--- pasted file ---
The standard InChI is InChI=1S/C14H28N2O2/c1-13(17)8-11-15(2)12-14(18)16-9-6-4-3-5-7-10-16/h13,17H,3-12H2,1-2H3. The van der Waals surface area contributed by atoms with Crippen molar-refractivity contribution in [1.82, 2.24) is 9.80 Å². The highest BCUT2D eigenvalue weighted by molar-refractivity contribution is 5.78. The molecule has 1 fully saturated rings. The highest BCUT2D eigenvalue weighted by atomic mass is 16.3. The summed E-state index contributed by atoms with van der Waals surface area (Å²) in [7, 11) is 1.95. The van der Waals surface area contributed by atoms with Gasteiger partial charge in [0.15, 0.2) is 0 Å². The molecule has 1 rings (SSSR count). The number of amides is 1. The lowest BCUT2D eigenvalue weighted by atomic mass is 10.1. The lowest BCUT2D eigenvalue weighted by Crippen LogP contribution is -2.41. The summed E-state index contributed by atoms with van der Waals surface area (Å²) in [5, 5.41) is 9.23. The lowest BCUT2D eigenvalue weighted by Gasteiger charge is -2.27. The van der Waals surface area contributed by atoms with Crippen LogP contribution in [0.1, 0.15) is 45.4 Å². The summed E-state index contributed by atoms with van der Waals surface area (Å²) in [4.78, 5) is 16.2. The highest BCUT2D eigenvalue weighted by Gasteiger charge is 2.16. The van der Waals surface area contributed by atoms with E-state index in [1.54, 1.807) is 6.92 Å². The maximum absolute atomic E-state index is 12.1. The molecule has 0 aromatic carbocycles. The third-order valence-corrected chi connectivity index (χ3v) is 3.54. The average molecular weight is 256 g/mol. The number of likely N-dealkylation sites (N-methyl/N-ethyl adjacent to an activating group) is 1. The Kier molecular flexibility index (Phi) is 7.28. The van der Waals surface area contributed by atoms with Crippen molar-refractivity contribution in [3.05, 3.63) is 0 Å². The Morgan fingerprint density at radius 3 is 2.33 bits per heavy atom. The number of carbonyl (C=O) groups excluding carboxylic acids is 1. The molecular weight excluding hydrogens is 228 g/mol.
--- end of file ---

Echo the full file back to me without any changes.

The standard InChI is InChI=1S/C14H28N2O2/c1-13(17)8-11-15(2)12-14(18)16-9-6-4-3-5-7-10-16/h13,17H,3-12H2,1-2H3. The van der Waals surface area contributed by atoms with Crippen molar-refractivity contribution in [1.82, 2.24) is 9.80 Å². The highest BCUT2D eigenvalue weighted by molar-refractivity contribution is 5.78. The molecule has 1 fully saturated rings. The highest BCUT2D eigenvalue weighted by atomic mass is 16.3. The summed E-state index contributed by atoms with van der Waals surface area (Å²) in [7, 11) is 1.95. The van der Waals surface area contributed by atoms with Gasteiger partial charge in [0.15, 0.2) is 0 Å². The molecule has 1 rings (SSSR count). The number of amides is 1. The lowest BCUT2D eigenvalue weighted by atomic mass is 10.1. The lowest BCUT2D eigenvalue weighted by Crippen LogP contribution is -2.41. The summed E-state index contributed by atoms with van der Waals surface area (Å²) in [5, 5.41) is 9.23. The lowest BCUT2D eigenvalue weighted by Gasteiger charge is -2.27. The van der Waals surface area contributed by atoms with Crippen LogP contribution in [0.1, 0.15) is 45.4 Å². The summed E-state index contributed by atoms with van der Waals surface area (Å²) in [4.78, 5) is 16.2. The highest BCUT2D eigenvalue weighted by Gasteiger charge is 2.16. The van der Waals surface area contributed by atoms with E-state index in [1.54, 1.807) is 6.92 Å². The maximum absolute atomic E-state index is 12.1. The molecule has 0 aromatic carbocycles. The third-order valence-corrected chi connectivity index (χ3v) is 3.54. The average molecular weight is 256 g/mol. The number of likely N-dealkylation sites (N-methyl/N-ethyl adjacent to an activating group) is 1. The Kier molecular flexibility index (Phi) is 7.28. The van der Waals surface area contributed by atoms with Crippen molar-refractivity contribution in [3.05, 3.63) is 0 Å². The Morgan fingerprint density at radius 3 is 2.33 bits per heavy atom. The number of carbonyl (C=O) groups excluding carboxylic acids is 1. The molecular weight excluding hydrogens is 228 g/mol.